BEIR III committee has issued an extensive review on the effects of low level radiations on human population. The review deals with the levels of radiation exposure for US people, scientific principles in analysis of radiation effects and describes how the risks of genetic and somatic effects are estimated. Major advances from the previous report (BEIR I) are: Introduction of three different dose-response models (linear, linear-quadratic and quadratic) for the estimation of risk of cancer induction, attempt to estimate cancer risk based on the incidence in addition to the mortality, and consideration of influence of the sex and the age at exposure on cancer induction. Follow-up studies at RERF in Hiroshima and Nagasaki are contributing greatly in providing basic data. Review of selected studies on record such as MANCUSO et al., STERNGLASS and others, and analysis of the effects other than cancer are also useful.
This work deals with measurements of absorbed dose in bone due to beta-rays using thermoluminescent dosimeters. The calibration of the CaSO4: Dy dosimeters was performed by immersing them in a solution 90Sr-90Y. The dose rate was then computed from the known concentration of the solution. Theoretical calculations based on the Monte Carlo method were made for beta-emitting radionuclides contained in small polypropylene tubes. Comparison between the results of measurements and calculations shows that the model designed for Monte Carlo calculation is reasonable.
An uncertainty in the method of determination of radioactive iodine (131I) in milk with a NaI (Tl) scintillation spectrometry of which procedure manual is provided by the Science and Technology Agency is analyzed on the basis of a train of the actually measured data, and a minimum detectable activity in a routine monitoring is estimated. Judging from the error analysis, the total systematic error of the concentration of 131I in milk is about 10pCi/l, which is mainly attributed to the presence of natural radioactive nuclides except 40K, and the total random error is ±6 pCi/l resulting from the counting error and the deviation in gain adjustment. If we define a minimum detectable activity as the sum of systematic error and three times random error, it would be about 30pCi/l for 131I, But in case some other unexpected nuclides are contained in milk, this method cannot afford to determine the concentrations precisely.
Characteristics of Li2B4O7 TL element was studied for the design of new personnel dosimeter. According to the results, a eight-element thermoluminescent dosimeter (TLD badge) for gamma ray, beta ray and neutron has been developed using Li2B4O7(Cu) and CaSO4(Tm) elements. Each element is measured by an automatic TLD reader connected into computer system. Each dose and effective energy of beta ray are able to be evaluated by this TLD badge. One Li2B4O7 and one CaSO4 elements for gamma ray are shielded to provide interpretation of 1, 000mg/cm2 tissue depth dose and two Li2B4O7 elements are used for beta absorbed dose interpretation. Three 6Li210B4O7 and one 7Li211B4O7 elements are used for thermal and fast neutron. Minimum detectable amount of this badge is 2 mrem for gamma ray and 20 mrem for beta ray in the mixed field.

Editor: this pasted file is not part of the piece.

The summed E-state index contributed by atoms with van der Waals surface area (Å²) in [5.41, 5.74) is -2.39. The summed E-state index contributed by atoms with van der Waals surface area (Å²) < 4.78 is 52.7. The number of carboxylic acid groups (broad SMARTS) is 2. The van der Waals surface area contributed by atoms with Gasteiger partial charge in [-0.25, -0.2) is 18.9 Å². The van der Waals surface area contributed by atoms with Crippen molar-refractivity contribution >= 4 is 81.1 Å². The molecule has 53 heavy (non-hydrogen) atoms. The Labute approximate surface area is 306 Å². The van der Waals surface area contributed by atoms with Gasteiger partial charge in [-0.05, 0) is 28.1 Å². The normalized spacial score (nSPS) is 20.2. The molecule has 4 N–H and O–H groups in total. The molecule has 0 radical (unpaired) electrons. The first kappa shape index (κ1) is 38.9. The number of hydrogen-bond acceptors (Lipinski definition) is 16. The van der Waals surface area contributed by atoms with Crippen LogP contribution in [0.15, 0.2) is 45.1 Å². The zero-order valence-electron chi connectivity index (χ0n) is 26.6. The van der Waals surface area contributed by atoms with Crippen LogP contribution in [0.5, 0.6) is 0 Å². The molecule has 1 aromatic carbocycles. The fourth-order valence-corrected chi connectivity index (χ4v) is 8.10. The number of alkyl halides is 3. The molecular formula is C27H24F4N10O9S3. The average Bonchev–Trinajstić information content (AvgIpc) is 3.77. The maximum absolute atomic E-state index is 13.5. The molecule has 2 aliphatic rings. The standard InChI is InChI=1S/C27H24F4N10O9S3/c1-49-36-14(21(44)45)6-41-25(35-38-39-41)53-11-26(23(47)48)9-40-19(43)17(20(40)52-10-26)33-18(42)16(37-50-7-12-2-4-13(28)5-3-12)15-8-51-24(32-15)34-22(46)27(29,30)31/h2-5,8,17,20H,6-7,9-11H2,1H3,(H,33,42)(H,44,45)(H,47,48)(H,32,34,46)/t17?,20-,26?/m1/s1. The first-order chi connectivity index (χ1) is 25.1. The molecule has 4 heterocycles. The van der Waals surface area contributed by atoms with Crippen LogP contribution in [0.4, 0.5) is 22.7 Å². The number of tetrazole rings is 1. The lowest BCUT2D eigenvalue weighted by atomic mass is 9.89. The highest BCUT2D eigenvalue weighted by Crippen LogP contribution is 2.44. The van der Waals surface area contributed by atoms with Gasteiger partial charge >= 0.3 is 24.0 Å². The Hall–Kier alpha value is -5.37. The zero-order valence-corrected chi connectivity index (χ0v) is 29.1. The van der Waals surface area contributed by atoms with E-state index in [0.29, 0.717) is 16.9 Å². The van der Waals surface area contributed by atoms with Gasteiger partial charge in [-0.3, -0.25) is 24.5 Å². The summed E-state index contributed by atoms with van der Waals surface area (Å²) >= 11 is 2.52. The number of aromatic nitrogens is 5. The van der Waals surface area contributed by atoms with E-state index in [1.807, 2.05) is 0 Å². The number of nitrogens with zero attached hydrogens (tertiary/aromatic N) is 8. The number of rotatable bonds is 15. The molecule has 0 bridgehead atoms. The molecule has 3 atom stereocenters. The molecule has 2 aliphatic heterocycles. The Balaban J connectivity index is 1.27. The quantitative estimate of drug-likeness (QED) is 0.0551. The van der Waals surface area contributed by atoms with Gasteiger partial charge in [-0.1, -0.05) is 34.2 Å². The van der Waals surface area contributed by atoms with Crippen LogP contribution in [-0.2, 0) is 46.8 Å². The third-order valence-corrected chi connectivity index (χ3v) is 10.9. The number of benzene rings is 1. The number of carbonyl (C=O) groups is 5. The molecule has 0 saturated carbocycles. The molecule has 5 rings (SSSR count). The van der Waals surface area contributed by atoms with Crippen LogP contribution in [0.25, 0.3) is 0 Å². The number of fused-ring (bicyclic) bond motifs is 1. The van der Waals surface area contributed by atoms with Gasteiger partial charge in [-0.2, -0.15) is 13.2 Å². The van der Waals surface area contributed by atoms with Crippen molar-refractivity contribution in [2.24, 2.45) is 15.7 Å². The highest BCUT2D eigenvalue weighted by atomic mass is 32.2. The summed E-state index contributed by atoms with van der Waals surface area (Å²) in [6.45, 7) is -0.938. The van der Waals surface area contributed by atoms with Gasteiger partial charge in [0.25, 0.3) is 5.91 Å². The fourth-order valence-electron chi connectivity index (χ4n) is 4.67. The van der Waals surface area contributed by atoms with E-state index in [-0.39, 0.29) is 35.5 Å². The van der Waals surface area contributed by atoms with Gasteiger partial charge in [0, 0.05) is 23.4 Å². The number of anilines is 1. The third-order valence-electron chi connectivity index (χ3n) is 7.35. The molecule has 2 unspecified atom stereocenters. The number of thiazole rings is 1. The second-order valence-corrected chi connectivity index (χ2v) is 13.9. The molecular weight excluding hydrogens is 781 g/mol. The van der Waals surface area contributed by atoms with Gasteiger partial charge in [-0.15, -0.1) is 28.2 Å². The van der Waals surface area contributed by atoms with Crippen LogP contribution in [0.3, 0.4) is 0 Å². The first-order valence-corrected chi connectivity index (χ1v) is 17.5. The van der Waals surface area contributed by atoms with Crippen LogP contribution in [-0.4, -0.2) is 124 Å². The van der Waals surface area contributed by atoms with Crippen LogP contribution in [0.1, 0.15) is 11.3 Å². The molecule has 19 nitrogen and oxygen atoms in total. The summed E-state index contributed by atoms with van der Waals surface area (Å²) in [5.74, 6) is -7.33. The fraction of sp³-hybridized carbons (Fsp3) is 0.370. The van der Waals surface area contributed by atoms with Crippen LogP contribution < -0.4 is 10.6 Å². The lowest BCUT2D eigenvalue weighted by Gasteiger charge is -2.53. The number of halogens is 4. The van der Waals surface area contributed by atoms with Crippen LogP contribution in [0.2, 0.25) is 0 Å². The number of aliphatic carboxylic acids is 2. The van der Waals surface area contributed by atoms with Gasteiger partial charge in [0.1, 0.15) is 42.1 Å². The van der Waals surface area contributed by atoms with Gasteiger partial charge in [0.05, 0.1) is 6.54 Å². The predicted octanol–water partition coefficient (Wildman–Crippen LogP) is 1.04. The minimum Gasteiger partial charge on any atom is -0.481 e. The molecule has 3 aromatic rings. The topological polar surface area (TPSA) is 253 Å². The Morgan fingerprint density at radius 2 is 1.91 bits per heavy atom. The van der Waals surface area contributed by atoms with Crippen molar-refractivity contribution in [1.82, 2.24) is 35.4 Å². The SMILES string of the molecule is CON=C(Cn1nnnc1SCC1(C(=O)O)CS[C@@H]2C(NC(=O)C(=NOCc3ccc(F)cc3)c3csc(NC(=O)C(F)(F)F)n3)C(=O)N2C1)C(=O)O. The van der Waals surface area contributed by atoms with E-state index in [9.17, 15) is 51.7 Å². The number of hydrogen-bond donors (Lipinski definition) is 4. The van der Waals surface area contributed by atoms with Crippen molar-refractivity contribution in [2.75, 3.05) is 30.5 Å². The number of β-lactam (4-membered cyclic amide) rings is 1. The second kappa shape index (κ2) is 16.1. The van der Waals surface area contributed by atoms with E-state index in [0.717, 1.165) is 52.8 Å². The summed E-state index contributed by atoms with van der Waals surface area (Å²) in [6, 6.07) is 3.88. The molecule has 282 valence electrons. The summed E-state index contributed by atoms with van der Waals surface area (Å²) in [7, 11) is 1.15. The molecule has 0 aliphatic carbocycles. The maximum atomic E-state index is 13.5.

This paper describes a calibration method of a pair of 12.5cm diameter phoswich detectors for the measurement of the amount of Pu in lungs. The phoswich detector consists of a thin crystal (3mm) of NaI (Tl) backed by a thick crystal (50mm) of CsI (Na). The calibration factor obtained from a phantom was corrected for Pu isotopic composition and the X-ray absorption in the soft tissue. The X/α ratios of several Pu samples having different isotopic compositions were calculated, in order to take into account the difference of the isotopic composition used in the phantom from that of an inhaled person. For sixty male subjects, the chest wall thicknesses were measured using ultrasonic device, and an emprical equation, which expresses the relationship between chest wall thickness and body parameters such as weight and height, was derived. The minimum detectable amount of typical reactor-grade Pu, which was obtained by the phoswich detector assembly, was 7nCi for an average subject.